The successful warrior is the average man, with laser-like focus.
Bruce Lee

Challenge One – Awareness

Sit up straight and be still for ten minutes. From your toes to the head scan through every part and think about how it feels, how relaxed or tense it is, how hot or cold it feels. Slowly run through your entire body. Now think about your heart rate, is it fast or is it slow, how slow? Now think about your breath, how much breathing is done through your nose or mouth. Is it deep or shallow? Now face straight ahead past your screen. What can you see? What is in focus? Where is the exact edge of your peripheral vision? Now focus on what you can smell and finally what you can hear. And finally, focus on your thoughts, what is happening in there?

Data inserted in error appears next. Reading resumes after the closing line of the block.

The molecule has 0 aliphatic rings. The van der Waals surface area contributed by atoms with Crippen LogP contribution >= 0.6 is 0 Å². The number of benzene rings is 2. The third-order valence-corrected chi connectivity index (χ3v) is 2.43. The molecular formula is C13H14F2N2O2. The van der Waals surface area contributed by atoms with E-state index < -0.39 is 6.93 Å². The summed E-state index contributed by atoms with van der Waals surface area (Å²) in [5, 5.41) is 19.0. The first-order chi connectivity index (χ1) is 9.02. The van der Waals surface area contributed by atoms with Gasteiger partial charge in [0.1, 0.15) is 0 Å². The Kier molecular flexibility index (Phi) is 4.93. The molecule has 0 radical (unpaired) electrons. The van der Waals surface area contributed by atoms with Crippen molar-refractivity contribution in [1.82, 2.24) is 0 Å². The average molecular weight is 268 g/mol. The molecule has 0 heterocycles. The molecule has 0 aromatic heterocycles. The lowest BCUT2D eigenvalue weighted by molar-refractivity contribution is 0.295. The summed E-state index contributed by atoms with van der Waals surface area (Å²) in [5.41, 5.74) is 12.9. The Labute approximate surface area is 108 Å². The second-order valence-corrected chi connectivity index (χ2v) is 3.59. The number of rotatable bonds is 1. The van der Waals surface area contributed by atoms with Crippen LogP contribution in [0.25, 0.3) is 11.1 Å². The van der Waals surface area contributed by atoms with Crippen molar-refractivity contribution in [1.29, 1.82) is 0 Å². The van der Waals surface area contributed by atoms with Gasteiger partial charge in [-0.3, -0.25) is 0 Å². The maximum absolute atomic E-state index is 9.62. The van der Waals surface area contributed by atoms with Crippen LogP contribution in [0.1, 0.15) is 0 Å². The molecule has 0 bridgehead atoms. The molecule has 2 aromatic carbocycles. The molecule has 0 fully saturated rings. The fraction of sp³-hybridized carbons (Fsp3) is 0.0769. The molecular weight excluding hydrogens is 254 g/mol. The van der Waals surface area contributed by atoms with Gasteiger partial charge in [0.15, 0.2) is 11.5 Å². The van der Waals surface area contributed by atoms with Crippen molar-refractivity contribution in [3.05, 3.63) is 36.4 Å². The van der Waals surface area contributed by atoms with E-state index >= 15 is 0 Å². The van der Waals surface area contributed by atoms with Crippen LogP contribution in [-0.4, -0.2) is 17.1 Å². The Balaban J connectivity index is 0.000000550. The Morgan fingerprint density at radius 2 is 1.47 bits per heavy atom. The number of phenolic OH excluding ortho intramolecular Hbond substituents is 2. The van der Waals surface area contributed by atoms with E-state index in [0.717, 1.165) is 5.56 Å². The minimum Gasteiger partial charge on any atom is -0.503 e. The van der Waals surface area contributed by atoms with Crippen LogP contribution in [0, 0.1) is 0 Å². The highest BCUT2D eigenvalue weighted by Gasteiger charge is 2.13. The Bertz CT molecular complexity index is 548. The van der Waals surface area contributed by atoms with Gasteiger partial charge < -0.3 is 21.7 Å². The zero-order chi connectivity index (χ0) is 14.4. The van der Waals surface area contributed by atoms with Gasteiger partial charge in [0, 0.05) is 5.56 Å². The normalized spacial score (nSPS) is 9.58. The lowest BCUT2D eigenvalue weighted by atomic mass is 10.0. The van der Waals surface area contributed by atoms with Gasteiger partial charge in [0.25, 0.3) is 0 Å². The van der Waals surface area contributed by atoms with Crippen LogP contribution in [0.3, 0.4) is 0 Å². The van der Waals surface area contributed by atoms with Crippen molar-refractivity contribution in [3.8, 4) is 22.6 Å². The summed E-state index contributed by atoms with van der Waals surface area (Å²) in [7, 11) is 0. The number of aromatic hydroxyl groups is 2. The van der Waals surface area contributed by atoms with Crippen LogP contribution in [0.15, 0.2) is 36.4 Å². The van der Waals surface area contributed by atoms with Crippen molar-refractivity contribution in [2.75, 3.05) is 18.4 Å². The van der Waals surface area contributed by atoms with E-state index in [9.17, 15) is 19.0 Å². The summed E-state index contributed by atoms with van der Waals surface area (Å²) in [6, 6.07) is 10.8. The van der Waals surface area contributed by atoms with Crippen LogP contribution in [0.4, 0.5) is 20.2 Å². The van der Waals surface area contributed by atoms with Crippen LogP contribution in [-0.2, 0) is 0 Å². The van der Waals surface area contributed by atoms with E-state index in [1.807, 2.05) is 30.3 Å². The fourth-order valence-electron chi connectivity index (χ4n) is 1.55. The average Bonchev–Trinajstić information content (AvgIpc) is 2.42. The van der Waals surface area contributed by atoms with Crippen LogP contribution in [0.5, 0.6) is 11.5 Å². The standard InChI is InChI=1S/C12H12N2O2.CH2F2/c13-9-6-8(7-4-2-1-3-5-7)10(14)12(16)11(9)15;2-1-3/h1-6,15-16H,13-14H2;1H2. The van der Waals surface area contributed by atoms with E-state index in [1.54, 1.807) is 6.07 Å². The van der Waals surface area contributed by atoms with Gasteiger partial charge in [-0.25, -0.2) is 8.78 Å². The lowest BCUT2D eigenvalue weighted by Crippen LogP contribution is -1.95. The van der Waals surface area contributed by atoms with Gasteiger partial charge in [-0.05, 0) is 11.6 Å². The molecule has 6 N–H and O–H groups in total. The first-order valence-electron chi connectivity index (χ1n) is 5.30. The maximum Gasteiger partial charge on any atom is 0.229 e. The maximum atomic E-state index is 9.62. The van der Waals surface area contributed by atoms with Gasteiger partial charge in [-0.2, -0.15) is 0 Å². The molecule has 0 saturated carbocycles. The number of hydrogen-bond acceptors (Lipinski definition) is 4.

This exercise is an eye-opening experience. It’s very much a form of meditation and a reminder that we can always choose what we focus on – and self-awareness and focus go hand in hand.


Challenge Two – Make it easy

The second ‘secret’ is to make it easy for yourself! Yes, it is easy to meditate when sitting on a mountain full of monks, it is easy to shop less if you live by yourself on a deserted island, it’s easy to chill and watch people in a café when your iPhone battery dies.

When you have discipline, and something is significant to you, then you don’t get distracted, but when things are new, and you are developing new habits, you need to make it easier for yourself logistically.